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Animal Behavior

Do Cats Know Their Names?

A new study sheds light on human-cat communication.

If you, like me, are a cat owner, you probably have wondered at some point whether or not your feline companion recognizes the name you have so carefully chosen for him or her. There are, of course, some situations (particularly when food is involved) in which many cats seem to understand very well that they are being called. However, there are also other situations, e.g., when it is time to get off the living room table or to stop destroying the couch, in which many cats seem to be completely unable to understand that they are being called.

Thankfully, a recent Japanese study on cat behavior has once and for all clarified the question of whether or not cats recognize their names. The study, headed by Atsuko Saito from the Department of Cognitive and Behavioral Science at the University of Tokyo and published in the academic journal Scientific Reports (Saito et al., 2019), used a so-called habituation-dishabituation paradigm to investigate whether or not cats recognize their names.

The authors tested cats from families and cat cafés by playing different sounds to them that were individually recorded for each cat using the voice of their owners. One sound was the owner calling the cat’s name, the others were either widely used Japanese nouns or other cat names. The experimenters went to the cats’ homes and played the sounds to them with the owner out of sight. They always played four non-name sounds and then the name. The idea behind this was that the cats were expected to show a phenomenon called habituation when they listened to the words one after the other. Habituation is a common form of learning in which an organism responds less and less to a stimulus that is presented repeatedly. Thus, it was expected that the cats would show a stronger behavioral reaction to the first word they listen to than to subsequent words. Typical reactions to the words were moving ears and heads, vocalizations, or tail movements. The interesting part was when the cats’ names were presented: if they were just perceived as yet another sound emitted by the owner, the cats should show a decreased reaction because the names were always the last word in the sequence. If the cats, however, recognized their name as something special, they should show increased reactions to the name compared to the sounds listened to before. This resurgence in behavioral reaction to a particularly meaningful stimulus is called dishabituation.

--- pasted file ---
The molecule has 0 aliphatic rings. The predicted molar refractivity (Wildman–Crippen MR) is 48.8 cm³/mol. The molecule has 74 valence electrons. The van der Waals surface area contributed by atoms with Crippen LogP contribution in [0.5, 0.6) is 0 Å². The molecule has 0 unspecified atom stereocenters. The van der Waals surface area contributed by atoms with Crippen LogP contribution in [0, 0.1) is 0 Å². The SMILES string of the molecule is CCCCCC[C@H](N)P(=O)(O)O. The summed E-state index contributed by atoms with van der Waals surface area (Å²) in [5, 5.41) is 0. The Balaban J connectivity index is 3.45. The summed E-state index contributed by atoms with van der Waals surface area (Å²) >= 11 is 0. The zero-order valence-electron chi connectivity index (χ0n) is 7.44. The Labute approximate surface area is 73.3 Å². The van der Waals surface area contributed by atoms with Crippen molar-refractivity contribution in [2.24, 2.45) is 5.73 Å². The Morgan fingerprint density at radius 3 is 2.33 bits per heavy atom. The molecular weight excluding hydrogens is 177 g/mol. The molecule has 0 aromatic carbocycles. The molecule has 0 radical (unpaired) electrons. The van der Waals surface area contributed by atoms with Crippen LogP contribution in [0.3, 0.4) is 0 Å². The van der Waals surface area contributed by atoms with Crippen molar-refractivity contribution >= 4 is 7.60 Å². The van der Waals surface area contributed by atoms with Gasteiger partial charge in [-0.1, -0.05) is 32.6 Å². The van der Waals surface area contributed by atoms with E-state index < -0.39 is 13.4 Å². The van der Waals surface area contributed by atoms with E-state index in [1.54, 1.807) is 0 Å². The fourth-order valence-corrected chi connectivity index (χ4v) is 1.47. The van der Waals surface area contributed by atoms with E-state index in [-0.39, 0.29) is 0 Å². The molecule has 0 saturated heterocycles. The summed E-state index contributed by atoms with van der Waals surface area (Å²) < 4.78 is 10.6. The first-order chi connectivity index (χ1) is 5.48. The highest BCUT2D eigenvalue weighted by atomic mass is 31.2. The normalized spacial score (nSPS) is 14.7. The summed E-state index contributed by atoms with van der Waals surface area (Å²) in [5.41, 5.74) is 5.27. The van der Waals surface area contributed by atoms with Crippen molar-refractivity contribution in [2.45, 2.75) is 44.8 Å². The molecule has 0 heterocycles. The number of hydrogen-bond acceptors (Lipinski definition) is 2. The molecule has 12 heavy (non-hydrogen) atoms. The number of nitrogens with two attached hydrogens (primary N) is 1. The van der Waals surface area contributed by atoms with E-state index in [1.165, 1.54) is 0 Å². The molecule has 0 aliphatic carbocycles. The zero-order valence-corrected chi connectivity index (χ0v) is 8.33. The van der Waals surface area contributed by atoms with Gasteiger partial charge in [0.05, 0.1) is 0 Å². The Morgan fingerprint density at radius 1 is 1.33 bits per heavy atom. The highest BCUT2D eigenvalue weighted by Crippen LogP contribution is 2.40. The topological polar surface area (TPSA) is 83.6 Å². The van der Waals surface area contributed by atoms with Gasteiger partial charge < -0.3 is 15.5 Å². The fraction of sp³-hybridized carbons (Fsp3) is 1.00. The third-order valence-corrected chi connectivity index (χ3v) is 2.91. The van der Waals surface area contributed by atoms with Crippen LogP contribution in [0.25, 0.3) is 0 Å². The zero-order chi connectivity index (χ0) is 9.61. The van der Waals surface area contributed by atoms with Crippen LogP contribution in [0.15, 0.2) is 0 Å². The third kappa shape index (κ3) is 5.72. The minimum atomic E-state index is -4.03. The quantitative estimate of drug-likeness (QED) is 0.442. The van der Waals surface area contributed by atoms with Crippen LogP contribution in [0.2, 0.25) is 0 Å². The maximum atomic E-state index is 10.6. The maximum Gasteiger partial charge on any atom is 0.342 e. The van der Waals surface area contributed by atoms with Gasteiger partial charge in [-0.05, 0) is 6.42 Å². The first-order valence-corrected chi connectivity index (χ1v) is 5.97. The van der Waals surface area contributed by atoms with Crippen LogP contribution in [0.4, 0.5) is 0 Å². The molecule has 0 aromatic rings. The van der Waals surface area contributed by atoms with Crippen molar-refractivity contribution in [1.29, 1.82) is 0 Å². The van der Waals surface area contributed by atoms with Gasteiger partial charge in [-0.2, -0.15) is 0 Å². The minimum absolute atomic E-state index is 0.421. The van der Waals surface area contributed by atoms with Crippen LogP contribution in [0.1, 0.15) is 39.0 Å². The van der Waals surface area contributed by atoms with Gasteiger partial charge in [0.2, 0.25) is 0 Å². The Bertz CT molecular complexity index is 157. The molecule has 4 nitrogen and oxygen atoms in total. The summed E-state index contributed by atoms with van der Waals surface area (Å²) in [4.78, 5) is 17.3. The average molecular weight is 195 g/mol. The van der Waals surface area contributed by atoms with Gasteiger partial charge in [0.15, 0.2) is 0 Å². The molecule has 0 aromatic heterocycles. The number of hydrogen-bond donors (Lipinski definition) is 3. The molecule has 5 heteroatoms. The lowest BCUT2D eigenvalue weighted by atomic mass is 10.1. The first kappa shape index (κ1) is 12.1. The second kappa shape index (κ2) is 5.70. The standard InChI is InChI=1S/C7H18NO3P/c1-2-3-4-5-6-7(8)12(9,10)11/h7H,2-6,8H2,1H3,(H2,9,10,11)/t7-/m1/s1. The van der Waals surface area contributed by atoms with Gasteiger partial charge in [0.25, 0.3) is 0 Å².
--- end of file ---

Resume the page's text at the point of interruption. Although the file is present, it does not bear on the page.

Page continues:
The result? The cats clearly showed a stronger response when listening to their own names than to the words presented before. This was also true in a control experiment in which not the owner but a stranger uttered the cats’ names. This finding suggests that cats have the cognitive ability to discriminate their own names from other word based on phonemic differences in human language.

So the next time your cat does not react to its name being called, no matter how many times you try to make it get off the kitchen table, remember: Your feline friend may know its name—and choose to ignore you.


Saito A, Shinozuka K, Ito Y, Hasegawa T. (2019). Domestic cats (Felis catus) discriminate their names from other words. Sci Rep, 9, 5394.

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